Art and Music Highlight the Beauty and Importance of Tropical Marine LifeCatch of the Week
A painting exhibit, book launch, and soundscapes come together to celebrate the beauty and diversity of tropical marine life in “In Tropical Seas,” by marine biologist and artist Jay Maclean.
“In Tropical Seas,” the book and exhibit were launched at The Podium mall in Mandaluyong City, the Philippines, on 18 June 2014, to celebrate Environment Month (June) and coincide with Coral Triangle Day (9 June).
The works served to underscore the importance of marine conservation as well as the longstanding scientific linkages and efforts being undertaken by Philippine and Australian marine biologists and institutions to achieve this goal.
The book is a colorful 56-page publication produced by the Zobel Foundation and United Graphic Expression Corporation (UGEC). It introduces young readers to tropical marine life and the importance of caring for it. It features paintings and drawings depicting animals, plants and scenes that are commonly seen in the tropical western Pacific Ocean, including Southeast Asia, the Pacific Islands and northern Australia.
According to Maclean, “inspiration for the book was the absence of similar material for any age group. Countries in tropical areas have long been accustomed to using books from other parts of the world that are not appropriate for the region.”
Jay started working on the book in the late 1980s, taking all of 27 years to finish, and it was the result of him thinking about all the different animals and plants in the tropics and how they fitted together in their ecosystems.
“In Tropical Seas” takes the reader on a visit to the shore and describes life in different habitats in the coastal zone, as he or she ventures from the beach, to the intertidal area, mangrove forest, seagrass meadows and coral reefs. The visuals that accompanied the text was how Jay imagined it to be so that it would be easier to describe it to his son who was in Australia.
“He used to love to look at the rocks and things and I wanted to tell him a little bit about it. So, it took off from that. Over the years, my illustrations improved and I just worked on it very slowly, adding text and pictures and then computerized it as the technology became available,” Jay explained.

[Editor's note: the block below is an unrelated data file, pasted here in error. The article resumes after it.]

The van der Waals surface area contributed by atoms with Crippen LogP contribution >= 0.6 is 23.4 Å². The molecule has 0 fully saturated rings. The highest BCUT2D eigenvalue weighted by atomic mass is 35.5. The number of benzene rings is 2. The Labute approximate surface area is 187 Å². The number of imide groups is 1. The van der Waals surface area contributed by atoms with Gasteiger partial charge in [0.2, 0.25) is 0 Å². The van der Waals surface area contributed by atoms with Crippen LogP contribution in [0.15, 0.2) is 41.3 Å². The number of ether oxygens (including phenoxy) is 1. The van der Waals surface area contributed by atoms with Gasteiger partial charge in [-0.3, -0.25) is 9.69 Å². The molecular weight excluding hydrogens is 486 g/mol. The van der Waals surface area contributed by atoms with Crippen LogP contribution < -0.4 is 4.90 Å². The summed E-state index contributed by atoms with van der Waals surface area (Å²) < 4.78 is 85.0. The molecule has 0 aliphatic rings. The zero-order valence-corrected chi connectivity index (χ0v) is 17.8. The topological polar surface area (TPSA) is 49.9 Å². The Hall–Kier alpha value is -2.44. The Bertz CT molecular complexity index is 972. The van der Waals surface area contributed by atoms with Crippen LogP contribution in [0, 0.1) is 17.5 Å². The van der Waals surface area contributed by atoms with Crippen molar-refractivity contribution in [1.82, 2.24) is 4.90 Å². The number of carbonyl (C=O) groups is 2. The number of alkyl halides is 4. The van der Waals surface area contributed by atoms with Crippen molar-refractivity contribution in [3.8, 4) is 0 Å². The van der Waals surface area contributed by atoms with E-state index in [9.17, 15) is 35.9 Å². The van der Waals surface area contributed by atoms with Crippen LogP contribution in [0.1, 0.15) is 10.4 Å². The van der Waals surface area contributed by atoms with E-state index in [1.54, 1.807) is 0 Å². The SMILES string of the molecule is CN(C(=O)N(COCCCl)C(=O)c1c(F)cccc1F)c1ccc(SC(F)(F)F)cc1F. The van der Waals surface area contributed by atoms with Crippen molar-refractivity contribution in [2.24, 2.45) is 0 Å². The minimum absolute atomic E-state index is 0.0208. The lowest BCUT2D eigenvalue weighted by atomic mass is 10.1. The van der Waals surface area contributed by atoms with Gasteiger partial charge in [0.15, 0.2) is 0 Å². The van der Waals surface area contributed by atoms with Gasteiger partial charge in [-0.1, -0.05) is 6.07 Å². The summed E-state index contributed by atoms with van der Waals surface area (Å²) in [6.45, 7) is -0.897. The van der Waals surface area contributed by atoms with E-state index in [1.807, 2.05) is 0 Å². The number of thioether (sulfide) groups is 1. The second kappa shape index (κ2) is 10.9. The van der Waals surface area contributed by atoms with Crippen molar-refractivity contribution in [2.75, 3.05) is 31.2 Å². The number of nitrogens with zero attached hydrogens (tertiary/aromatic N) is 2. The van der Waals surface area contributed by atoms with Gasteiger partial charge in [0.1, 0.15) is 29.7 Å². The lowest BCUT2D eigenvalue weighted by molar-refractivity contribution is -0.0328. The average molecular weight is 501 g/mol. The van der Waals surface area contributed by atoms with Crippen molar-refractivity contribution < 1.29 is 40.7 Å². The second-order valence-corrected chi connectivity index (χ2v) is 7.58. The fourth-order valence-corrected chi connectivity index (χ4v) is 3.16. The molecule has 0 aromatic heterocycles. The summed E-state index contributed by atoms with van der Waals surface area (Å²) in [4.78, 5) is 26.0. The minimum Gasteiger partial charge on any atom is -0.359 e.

“The art style has evolved, I must say, over the years. I began with little pastel drawings to go down the side of the text not knowing much about design. Over the years my painting evolved to be a little bit more idealistic and more colourful than you normally see on the reef. The idea of course was to attract more attention to it, make things a little bit more dramatic, a little bit more colourful,” on explaining his painting style.
The exhibition bearing the same name features many of the illustrations used in the book, as well as newer and older works. Most are large acrylic paintings capturing the immense beauty and fragility of coral reef ecosystems, driving home the themes of interconnectedness, collaboration, and the importance of safeguarding our marine resources.
Adding a fitting mood to the exhibit was the music — soundscapes composed and performed by Jay himself, and made available through a self-produced CD entitled “Reef Songs.” The songs are Jay’s “improvised, spontaneous expressions of life in and around the coral reefs, derived from many years of diving around the tropics and painting fish and reef scenes.”
Jay said the music is “not part of the book, but it was an extrapolation of it and I really wanted to have a multimedia kind of feel about the book so that when people came to look at the book here at the opening of the exhibition, they would be able to feel the atmosphere of the underworld, the scenes that I was painting. So that was it, the writing, the thoughts of education, the music, it all came together.”
The book launch, theme music and painting exhibition were held in partnership with the National Coordinating Committee for the Coral Triangle Initiative (NCCCTI) and the Australian Embassy and made possible through the support of The Podium and Café Mediterranean. The event also coincided with Coral Triangle Day, observed on 9 June, an activity spearheaded by the Coral Triangle Initiative on Coral Reefs, Fisheries and Food Security (CTI-CFF).
Jay Maclean is an Australian marine biologist who has been living and working in the Philippines since 1980, observing and documenting marine life through scientific and artistic means. He is an honorary member of the Angono Artists Association and has exhibited with them and in solo exhibitions. Maclean is also a consultant with the Asian Development Bank (ADB).
“In Tropical Seas” the book is available from
E. Zobel Foundation
399 ENZO Blg.,
Sen. Gil Puyat Ave,
Makati City 1200 Philippines
Cell phone: 0917 5777046
“Reef Songs” available on CD. For orders, send email to Jaymaclean2007@gmail.com.